Vijayakumar K, Rockett J, Ryan M, Harris R, Pitt M, Devile C.
Dev Med Child Neurol. 2012 Oct 25. doi: 10.1111/j.1469-8749.2012.04431.x. [Epub ahead of print]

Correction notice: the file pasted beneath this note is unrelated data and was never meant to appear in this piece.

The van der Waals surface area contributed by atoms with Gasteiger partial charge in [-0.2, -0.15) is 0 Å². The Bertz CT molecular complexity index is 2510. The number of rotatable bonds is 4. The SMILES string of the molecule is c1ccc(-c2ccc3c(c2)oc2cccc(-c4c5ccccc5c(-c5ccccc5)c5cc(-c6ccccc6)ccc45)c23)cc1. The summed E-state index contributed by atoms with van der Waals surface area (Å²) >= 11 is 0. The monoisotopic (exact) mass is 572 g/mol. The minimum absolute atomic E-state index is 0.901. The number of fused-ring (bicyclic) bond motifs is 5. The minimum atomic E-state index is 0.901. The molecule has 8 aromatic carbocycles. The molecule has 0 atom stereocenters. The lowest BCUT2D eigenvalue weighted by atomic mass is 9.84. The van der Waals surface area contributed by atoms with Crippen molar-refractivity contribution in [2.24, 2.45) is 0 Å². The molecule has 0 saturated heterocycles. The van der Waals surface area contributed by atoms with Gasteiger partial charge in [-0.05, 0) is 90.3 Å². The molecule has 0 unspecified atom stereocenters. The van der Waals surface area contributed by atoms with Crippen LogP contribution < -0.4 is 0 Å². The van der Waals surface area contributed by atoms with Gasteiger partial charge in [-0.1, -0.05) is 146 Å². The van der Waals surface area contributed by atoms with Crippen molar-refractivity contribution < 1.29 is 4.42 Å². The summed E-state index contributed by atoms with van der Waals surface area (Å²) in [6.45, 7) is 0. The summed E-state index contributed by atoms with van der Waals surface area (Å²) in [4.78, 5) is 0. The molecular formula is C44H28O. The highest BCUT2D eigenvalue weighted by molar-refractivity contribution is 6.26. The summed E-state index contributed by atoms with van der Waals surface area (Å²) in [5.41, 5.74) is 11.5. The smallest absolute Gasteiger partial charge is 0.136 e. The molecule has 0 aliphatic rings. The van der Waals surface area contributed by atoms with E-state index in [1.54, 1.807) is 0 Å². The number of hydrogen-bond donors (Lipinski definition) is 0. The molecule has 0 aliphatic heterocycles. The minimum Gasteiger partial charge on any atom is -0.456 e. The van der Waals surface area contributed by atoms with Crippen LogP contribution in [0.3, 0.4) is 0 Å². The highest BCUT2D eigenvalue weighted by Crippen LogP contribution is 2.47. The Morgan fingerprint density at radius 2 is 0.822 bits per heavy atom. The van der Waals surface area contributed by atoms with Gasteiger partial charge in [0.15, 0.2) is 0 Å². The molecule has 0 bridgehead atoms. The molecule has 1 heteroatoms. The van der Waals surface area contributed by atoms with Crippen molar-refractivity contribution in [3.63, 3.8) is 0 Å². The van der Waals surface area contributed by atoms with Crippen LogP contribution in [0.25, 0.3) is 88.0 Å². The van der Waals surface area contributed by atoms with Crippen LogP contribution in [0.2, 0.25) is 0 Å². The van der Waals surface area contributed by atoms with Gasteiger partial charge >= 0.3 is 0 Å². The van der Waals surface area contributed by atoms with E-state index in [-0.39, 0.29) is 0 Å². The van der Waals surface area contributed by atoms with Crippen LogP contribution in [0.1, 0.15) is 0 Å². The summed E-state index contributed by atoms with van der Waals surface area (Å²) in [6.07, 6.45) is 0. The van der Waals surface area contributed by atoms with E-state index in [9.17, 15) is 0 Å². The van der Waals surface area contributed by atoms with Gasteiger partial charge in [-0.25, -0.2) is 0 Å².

Aim The aim of the study was to assess, retrospectively, the utility of genioglossus electromyography (gEMG) in evaluating children with suspected neurogenic feeding and swallowing difficulties. Method Children who were evaluated using gEMG at a tertiary paediatric neurology dysphagia service were reviewed. Data were analysed by the presence/absence of neurogenic changes on gEMG and the method of feeding at their most recent follow-up. Results The study group comprised 59 individuals (36 males, 23 females; median age 20mo; range 1mo-15y). The study cohort included individuals with heterogeneous neurological phenotypes (n=40), craniofacial syndrome (n=10), and congenital bulbar palsy (n=9). gEMG identified 35 out of 59 (60%) with neurogenic changes. At follow-up, 24 individuals were on oral feeds and 35 were on alternative methods of feeding (nasogastric /gastrostomy). Eight out of 24 children on oral feeds showed neurogenic changes compared with 27 out of 35 on alternative feeds. χ(2) analysis of feeding method at follow-up and the presence or absence of neurogenic change on EMG was highly significant (p≤0.002). When confounding factors for alternative feeds were accounted for on univariate analysis, the neurogenic changes, severe gastro-oesophageal reflux disease, and respiratory comorbidities were statistically significant in predicting the alternative feeding, whereas growth failure and behavioural difficulties were not significant confounders. Moreover, multiple logistic regression analysis revealed that the neurogenic changes were independently predictive of an alternative method of feeding after adjusting for other confounders with an odds ratio of 29.6 (95% confidence interval 3.97-220; p<0.007). Conclusion gEMG is a valuable complementary tool in the evaluation of children with neurogenic dysphagia as the degree of severity is independently correlated with long-term feeding outcomes.